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    Author(s): Bret ButlerJ. Forthofer; K. Shannon; D. Jimenez; D. Frankman
    Date: 2010
    Source: In: Wade, Dale D.; Robinson, Mikel L., eds. Proceedings of 3rd Fire Behavior and Fuels Conference; 25-29 October 2010; Spokane, WA. Birmingham, AL: International Association of Wildland Fire. 6 p.
    Publication Series: Paper (invited, offered, keynote)
    Station: Rocky Mountain Research Station
    PDF: View PDF  (294.13 KB)

    Description

    The current safety zone guidelines used in the US were developed based on the assumption that the fire and safety zone were located on flat terrain. The minimum safe distance for a firefighter to be from a flame was calculated as that corresponding to a radiant incident energy flux level of 7.0kW-m-2. Current firefighter safety guidelines are based on the assumption that radiant energy transfer is the dominant energy transfer mode. Intuition, professional observations, and the few experimental measurements that have been reported indicate that when fires are located on slopes or ridges convective energy transfer may reach distances equal to 2 to 4 or more flame lengths ahead of the fire front. This implies that the current safety zone guidelines may be invalid in some situations where the safety zone and/or fire are on slopes. A research project supported by the Joint Fire Science Program is underway to measure convective energy transport and use those measurements to develop safety zone guidelines for slopes. The new guidelines will depend on multiple variables including: fire characteristics (flame length or height), site characteristics (e.g. slope percent), and relative location (i.e. chimney, ridge, midslope, ridgetop).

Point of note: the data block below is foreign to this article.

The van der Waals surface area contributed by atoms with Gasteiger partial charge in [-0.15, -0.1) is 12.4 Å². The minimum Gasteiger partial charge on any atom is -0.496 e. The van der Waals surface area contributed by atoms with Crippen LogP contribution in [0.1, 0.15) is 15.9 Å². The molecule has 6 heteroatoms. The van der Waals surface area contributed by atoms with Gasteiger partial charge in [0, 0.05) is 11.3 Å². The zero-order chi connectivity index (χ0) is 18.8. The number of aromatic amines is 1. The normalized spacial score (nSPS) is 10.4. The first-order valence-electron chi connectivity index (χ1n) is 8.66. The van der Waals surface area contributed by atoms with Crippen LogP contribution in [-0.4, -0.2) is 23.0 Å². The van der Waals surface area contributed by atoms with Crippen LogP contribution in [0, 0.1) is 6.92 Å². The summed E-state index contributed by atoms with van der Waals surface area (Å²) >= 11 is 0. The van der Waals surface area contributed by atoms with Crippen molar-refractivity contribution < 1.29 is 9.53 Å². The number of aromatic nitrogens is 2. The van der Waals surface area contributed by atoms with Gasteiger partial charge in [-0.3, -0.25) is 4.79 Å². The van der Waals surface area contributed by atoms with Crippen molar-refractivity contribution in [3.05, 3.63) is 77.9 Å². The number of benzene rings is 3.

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    Citation

    Butler, B.; Forthofer, J.; Shannon, K.; Jimenez, D.; Frankman, D. 2010. The effect of terrain slope on firefighter safety zone effectiveness. In: Wade, Dale D.; Robinson, Mikel L., eds. Proceedings of 3rd Fire Behavior and Fuels Conference; 25-29 October 2010; Spokane, WA. Birmingham, AL: International Association of Wildland Fire. 6 p.

    Keywords

    fire behavior

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